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The Player's Handbook description of trail rations says that they "are compact, dry, high-energy foods suitable for travel, such as jerky, dried fruit, hardtack, and nuts" (127). However, I want greater granularity in my homebrew low-magic setting's trail rations.

Is there a more comprehensive breakdown of what's in a package of trail rations available in official or third-party sources? I'm especially interested in variant trail rations based on race, like, for example, elven trail rations being nuts and berries while dwarven trail rations are jerky and dehydrated beer.

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I have a decent third-party source, "Rationalising Rations", by S.E.Mortimer, published in Pyramid magazine in November 2005. It's no longer available on-line, but I have an archive copy. Here's a summary:

A trail ration for a day that's reasonably nutritionally complete for humans would weigh 2.5lb, plus packaging, consisting of 0.5lb each of:

  • Hardtack: This is the same stuff as is sold nowadays as pilot bread or ship's biscuit. It keeps indefinitely if kept dry and free of insects, and doesn't taste bad, but you need water with it, and it is pretty dull. Grinding it will turn it back into flour, which you can then cook with. The "cram" in Lord of the Rings was clearly hardtack. Tolkien would have been familiar with it from his WWI service, since it was part of British Army rations at the time.

  • Meat or fish jerky. This is also familiar; without modern packaging, it keeps for a couple of months, more if it is salted and/or smoked. It's best made with very lean meat, which is easier to dehydrate. Dried tofu is an alternative, but is very dull.

  • Dried fruit, dried peas or beans, and nuts. The peas or beans are best made into soup or stew in the evening with some of the jerky. They keep for about three months, if they're kept dry.

  • Dried pickled vegetables. Again, soup, and a three-month life if they stay dry.

  • Cheese. This needs to be dry, hard well-matured cheese, preferably sealed with wax against moisture. It tastes a lot more interesting than modern American cheese. Lunch, it keeps for a couple of months. Dried yogurt or milk curds will substitute.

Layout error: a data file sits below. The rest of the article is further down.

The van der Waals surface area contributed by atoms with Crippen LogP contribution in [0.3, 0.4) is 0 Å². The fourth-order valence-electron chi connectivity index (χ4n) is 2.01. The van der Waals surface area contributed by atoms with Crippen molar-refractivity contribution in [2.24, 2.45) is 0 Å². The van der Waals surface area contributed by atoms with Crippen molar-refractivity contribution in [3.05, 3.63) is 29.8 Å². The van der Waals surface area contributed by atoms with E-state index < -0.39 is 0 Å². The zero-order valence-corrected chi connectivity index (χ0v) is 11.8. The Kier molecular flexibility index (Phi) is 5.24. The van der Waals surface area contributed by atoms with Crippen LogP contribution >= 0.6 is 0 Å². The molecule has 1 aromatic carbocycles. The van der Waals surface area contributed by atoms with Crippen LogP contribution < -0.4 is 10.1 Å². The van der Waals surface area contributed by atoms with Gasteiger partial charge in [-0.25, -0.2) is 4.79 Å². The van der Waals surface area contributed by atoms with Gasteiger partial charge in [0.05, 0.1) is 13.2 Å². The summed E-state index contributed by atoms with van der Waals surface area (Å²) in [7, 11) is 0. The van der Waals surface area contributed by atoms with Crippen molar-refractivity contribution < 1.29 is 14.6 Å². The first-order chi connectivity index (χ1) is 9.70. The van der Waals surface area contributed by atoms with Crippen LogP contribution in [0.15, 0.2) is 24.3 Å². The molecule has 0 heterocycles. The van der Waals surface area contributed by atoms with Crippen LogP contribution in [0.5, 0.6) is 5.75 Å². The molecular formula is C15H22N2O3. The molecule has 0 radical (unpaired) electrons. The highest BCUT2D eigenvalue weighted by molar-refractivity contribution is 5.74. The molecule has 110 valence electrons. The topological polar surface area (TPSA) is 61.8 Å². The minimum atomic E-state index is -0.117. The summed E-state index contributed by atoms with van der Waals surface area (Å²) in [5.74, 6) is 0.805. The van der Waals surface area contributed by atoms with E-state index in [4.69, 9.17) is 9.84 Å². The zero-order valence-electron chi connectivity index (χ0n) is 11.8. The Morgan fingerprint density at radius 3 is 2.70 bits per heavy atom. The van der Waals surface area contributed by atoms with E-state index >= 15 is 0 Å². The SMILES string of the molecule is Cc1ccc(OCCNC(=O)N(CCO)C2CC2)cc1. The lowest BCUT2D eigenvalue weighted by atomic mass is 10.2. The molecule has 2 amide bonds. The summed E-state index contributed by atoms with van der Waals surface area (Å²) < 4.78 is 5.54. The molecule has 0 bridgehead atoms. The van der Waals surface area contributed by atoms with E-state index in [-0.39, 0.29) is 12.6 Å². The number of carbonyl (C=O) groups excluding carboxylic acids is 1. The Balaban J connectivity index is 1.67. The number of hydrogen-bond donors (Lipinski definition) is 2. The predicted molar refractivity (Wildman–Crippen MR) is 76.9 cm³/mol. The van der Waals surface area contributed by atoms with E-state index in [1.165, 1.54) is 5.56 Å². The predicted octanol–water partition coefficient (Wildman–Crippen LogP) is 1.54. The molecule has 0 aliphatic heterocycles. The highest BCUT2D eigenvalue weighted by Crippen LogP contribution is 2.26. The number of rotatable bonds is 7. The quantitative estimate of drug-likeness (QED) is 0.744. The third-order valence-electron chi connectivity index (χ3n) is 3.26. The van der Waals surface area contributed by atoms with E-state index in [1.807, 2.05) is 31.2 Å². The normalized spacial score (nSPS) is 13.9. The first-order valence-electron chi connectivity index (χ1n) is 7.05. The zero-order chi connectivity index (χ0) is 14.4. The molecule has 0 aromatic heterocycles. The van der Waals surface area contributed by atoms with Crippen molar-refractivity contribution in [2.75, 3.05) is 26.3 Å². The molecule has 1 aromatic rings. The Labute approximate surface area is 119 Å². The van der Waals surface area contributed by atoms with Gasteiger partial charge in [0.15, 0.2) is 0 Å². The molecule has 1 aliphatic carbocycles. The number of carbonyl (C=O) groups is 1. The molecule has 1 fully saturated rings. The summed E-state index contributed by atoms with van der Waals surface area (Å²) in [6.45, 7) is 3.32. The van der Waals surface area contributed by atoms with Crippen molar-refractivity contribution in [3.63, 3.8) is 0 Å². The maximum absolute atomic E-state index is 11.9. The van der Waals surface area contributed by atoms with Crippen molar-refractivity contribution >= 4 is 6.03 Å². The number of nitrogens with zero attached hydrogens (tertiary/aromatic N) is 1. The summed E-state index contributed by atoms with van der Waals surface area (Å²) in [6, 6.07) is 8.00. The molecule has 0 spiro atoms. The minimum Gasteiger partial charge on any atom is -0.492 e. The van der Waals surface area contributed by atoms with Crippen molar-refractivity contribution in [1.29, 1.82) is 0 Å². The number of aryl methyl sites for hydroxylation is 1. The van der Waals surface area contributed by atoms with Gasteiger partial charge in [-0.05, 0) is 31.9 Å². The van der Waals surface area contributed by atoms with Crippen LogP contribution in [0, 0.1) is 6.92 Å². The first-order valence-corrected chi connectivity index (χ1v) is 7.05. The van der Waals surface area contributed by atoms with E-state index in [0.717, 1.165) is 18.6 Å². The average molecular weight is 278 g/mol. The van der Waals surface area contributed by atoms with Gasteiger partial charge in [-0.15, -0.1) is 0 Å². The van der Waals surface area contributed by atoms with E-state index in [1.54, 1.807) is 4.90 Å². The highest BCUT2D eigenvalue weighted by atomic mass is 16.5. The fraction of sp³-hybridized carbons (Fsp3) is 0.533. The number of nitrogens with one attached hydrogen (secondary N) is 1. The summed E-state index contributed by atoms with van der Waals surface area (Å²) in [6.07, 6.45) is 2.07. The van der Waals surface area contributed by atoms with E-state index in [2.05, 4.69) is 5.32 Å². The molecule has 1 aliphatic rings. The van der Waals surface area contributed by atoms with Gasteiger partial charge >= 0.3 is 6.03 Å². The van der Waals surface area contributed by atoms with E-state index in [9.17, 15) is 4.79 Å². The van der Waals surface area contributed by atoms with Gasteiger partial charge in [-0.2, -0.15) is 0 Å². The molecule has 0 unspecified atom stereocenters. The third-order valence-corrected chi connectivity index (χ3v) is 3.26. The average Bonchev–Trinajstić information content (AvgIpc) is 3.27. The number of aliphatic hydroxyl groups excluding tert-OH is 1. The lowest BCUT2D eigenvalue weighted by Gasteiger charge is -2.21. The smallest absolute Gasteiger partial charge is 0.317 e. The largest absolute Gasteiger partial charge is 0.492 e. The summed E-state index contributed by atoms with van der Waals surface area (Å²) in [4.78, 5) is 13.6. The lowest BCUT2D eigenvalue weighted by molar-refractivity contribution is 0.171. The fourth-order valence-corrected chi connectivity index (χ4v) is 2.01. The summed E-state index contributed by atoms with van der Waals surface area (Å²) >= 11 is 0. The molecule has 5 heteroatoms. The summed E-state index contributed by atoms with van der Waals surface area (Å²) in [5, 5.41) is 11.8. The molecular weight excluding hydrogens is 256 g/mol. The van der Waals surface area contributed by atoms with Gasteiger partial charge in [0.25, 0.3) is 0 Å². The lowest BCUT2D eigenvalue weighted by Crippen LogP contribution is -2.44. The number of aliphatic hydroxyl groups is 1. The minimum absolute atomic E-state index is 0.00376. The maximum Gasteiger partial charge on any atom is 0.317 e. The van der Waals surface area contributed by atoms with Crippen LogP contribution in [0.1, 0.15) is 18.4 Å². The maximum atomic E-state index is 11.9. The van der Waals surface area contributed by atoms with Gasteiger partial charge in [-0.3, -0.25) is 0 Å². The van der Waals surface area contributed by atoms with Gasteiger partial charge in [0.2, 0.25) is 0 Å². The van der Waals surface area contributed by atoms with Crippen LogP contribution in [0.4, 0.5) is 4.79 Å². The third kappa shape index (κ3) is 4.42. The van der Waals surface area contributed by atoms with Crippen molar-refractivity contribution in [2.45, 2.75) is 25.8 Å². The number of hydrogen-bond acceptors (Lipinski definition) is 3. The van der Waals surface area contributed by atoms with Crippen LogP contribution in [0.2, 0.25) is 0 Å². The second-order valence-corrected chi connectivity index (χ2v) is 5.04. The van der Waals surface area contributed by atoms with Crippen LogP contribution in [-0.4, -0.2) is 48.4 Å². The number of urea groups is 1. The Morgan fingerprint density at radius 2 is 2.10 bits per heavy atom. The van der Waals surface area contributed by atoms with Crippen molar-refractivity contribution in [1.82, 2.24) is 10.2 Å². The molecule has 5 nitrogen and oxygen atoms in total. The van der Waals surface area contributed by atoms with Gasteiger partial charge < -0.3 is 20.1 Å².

Historical variations and substitutions have included:

  • Replacing the fruit, nuts and vegetables with more hardtack, which is OK, if dull, for 2-3 weeks, but then you get scurvy.

  • A full pound of polished rice or other grain will substitute for half a pound of hardtack, but needs much more preparation time.

  • A pound of Pemmican will replace the jerky and dried fruit, and has more calories, but won't keep in warm climates.

Other things you want to carry to make life better are tea and/or coffee, salt, spices and alcohol. Carrying beer or wine around is a mug's game; rum, brandy or whisky are much more portable. Having the party cast Purify Water every day will cut down dramatically on the problems that would realistically result from collecting water from streams, from parasites to cholera.

One real-world food that makes a good racial variation is spirulina. This is a type of blue-green algae that has been eaten in Africa and Mexico for centuries. It's dried, powdered and compressed into "bricks." A 0.5lb brick will mostly substitute for 7lb of dried pickled vegetables; don't eat more than a few spoonfuls a day, since it tends to concentrate heavy metals, and contains far too much nucleic acid to be a dietary staple for humans. If you're using this in place of vegetables, you also need another 0.5lb of hard tack, since it's short on calories, and you need fruit or fresh meat, since it has no vitamin C. I found spirulina on sale in my local supermarket as a "superfood", at about $4/oz. It's much cheaper anywhere you might be using it for rations.

Another variation is "Travel bread", also known as "waybread". This is made from a mixture of grains (wheat, rye, barley, etc.), with dried fruit, dried meat, nuts and dried vegetables added. This is pretty much an all-in-one traveller's meal, tastes pretty good and needs no preparation, but it only keeps for a week or so, and it's heavier, because it contains more water than hard tack: you'll want about 3lb/day and it gets dull if you have nothing else. The "lembas" in LotR removes the weight and storage life problems.

Addendum: here's a link to a Tumblr post of details and photos of suggested customised rations and other meals for a variety of races.

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